The color of the coyote's pelt varies from grayish brown to a yellowish gray on the upper parts, while the throat and belly are white. The forelegs, sides of head, muzzle and feet are reddish brown. The back has tawny colored under fur and long, black-tipped guard hairs that form a black dorsal stripe and a dark cross on the shoulder area. The black tipped tail has a scent gland located on its dorsal base. Coyotes shed once a year, starting in May with light hair loss and ending in July after heavy shedding. The ears are proportionately large in relation to the head, while the feet are relatively small in relation to the rest of the body. Mountain dwelling coyotes tend to be dark furred while desert coyotes tend to be more yellowish in color.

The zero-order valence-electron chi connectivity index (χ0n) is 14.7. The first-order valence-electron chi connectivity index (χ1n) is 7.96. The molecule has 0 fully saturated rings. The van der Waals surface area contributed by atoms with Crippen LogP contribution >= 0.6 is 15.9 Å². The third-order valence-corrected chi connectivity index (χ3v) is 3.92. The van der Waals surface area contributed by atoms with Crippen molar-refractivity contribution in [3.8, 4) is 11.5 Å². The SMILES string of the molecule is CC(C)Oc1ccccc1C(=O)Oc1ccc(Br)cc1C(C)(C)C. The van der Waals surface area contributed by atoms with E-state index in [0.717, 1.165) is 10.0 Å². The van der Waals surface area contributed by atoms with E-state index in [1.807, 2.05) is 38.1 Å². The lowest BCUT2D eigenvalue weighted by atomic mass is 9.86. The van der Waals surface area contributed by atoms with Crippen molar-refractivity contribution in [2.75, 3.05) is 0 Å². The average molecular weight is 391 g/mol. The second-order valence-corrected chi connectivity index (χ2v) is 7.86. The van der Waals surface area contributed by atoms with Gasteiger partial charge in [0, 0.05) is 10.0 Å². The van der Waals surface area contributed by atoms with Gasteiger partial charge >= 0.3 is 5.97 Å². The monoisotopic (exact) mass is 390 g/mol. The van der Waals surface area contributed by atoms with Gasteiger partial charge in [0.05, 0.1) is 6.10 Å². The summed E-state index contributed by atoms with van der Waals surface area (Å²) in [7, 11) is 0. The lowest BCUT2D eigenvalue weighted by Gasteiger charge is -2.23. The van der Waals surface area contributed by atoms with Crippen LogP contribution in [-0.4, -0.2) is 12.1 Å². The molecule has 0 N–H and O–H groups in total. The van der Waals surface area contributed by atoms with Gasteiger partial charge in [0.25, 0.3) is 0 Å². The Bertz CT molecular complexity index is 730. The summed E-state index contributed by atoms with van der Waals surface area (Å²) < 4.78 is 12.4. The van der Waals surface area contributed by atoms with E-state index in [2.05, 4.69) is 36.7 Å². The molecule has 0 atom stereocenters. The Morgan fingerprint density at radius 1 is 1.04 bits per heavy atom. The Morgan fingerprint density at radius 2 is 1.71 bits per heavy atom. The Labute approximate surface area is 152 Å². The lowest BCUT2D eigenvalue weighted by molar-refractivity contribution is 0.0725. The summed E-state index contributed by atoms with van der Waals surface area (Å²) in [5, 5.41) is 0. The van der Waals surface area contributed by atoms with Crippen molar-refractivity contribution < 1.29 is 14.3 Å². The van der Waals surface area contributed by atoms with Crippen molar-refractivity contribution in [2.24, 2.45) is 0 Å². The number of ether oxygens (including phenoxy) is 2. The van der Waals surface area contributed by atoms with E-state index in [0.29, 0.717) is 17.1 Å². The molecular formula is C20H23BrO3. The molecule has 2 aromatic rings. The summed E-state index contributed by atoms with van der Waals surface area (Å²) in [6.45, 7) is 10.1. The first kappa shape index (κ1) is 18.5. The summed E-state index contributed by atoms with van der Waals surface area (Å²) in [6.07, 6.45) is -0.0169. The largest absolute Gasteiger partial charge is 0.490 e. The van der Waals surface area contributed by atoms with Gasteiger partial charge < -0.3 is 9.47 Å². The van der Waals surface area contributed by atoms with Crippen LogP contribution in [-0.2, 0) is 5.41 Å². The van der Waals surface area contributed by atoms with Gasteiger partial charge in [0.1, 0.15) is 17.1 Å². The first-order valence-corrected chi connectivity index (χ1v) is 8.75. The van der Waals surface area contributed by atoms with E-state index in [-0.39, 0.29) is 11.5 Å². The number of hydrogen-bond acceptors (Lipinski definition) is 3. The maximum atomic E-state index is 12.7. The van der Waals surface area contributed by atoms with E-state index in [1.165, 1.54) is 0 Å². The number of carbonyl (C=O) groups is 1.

Coyotes typically grow from 75-100 centimeters (30-40 inches) in length and on average, weigh from 7-21 kilograms (15-46 pounds). Northern coyotes are typically larger than southern subspecies, with the largest coyotes on record weighing 74¾ pounds (33.7 kg) and measuring over five feet in total length. The coyote's dental formula is I 3/3, C 1/1, Pm 4/4, M usually 2/2, occasionally 3/3, 3/2, or 2/3 X 2 = 40, 42, or 44. Normal spacing between the upper canine teeth is 1 1/8 to 1 3/8 inches (29 to 35 mm) and 1 to 1 1/4 inches (25 to 32 mm) between the lower canine teeth.
Unlike wolves, but similarly to domestic dogs, coyotes have sweat glands on their paw pads.
During pursuit, a coyote may reach speeds up to 43 mph, and can jump over 4 meters.

Behavior